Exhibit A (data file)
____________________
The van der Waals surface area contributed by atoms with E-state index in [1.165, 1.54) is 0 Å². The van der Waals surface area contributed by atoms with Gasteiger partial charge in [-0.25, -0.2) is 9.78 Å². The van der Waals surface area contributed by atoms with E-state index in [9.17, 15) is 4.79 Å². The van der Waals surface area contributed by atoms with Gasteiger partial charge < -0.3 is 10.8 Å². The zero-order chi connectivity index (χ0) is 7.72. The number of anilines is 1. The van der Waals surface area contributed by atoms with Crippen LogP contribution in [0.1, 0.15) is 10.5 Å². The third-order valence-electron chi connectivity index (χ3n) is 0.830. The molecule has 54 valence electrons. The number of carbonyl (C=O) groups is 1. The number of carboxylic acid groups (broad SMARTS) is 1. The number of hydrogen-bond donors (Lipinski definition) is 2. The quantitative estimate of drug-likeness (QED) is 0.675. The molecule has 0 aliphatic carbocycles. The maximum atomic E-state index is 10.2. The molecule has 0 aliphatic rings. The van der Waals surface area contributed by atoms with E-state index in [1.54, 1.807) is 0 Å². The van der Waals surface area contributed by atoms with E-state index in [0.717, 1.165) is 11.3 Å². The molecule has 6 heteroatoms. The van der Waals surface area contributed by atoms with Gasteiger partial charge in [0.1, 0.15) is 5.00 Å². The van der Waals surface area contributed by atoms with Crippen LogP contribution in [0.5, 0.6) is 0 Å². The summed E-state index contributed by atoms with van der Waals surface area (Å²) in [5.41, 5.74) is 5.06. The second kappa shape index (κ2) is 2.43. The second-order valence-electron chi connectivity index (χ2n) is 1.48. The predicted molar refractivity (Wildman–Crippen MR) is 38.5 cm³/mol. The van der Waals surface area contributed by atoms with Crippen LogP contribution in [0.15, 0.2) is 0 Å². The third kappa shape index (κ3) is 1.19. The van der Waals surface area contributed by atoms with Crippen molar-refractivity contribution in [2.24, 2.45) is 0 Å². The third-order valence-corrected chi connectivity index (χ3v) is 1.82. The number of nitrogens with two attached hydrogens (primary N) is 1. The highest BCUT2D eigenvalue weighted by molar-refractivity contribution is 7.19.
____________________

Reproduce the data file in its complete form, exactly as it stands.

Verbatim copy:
The van der Waals surface area contributed by atoms with E-state index in [1.165, 1.54) is 0 Å². The van der Waals surface area contributed by atoms with Gasteiger partial charge in [-0.25, -0.2) is 9.78 Å². The van der Waals surface area contributed by atoms with E-state index in [9.17, 15) is 4.79 Å². The van der Waals surface area contributed by atoms with Gasteiger partial charge < -0.3 is 10.8 Å². The zero-order chi connectivity index (χ0) is 7.72. The number of anilines is 1. The van der Waals surface area contributed by atoms with Crippen LogP contribution in [0.1, 0.15) is 10.5 Å². The third-order valence-electron chi connectivity index (χ3n) is 0.830. The molecule has 54 valence electrons. The number of carbonyl (C=O) groups is 1. The number of carboxylic acid groups (broad SMARTS) is 1. The number of hydrogen-bond donors (Lipinski definition) is 2. The quantitative estimate of drug-likeness (QED) is 0.675. The molecule has 0 aliphatic carbocycles. The maximum atomic E-state index is 10.2. The molecule has 0 aliphatic rings. The van der Waals surface area contributed by atoms with E-state index in [1.54, 1.807) is 0 Å². The van der Waals surface area contributed by atoms with E-state index in [0.717, 1.165) is 11.3 Å². The molecule has 6 heteroatoms. The van der Waals surface area contributed by atoms with Gasteiger partial charge in [0.1, 0.15) is 5.00 Å². The van der Waals surface area contributed by atoms with Crippen LogP contribution in [0.5, 0.6) is 0 Å². The summed E-state index contributed by atoms with van der Waals surface area (Å²) in [5.41, 5.74) is 5.06. The second kappa shape index (κ2) is 2.43. The second-order valence-electron chi connectivity index (χ2n) is 1.48. The predicted molar refractivity (Wildman–Crippen MR) is 38.5 cm³/mol. The van der Waals surface area contributed by atoms with Crippen LogP contribution in [0.15, 0.2) is 0 Å². The third kappa shape index (κ3) is 1.19. The van der Waals surface area contributed by atoms with Crippen molar-refractivity contribution in [2.24, 2.45) is 0 Å². The third-order valence-corrected chi connectivity index (χ3v) is 1.82. The number of nitrogens with two attached hydrogens (primary N) is 1. The highest BCUT2D eigenvalue weighted by molar-refractivity contribution is 7.19.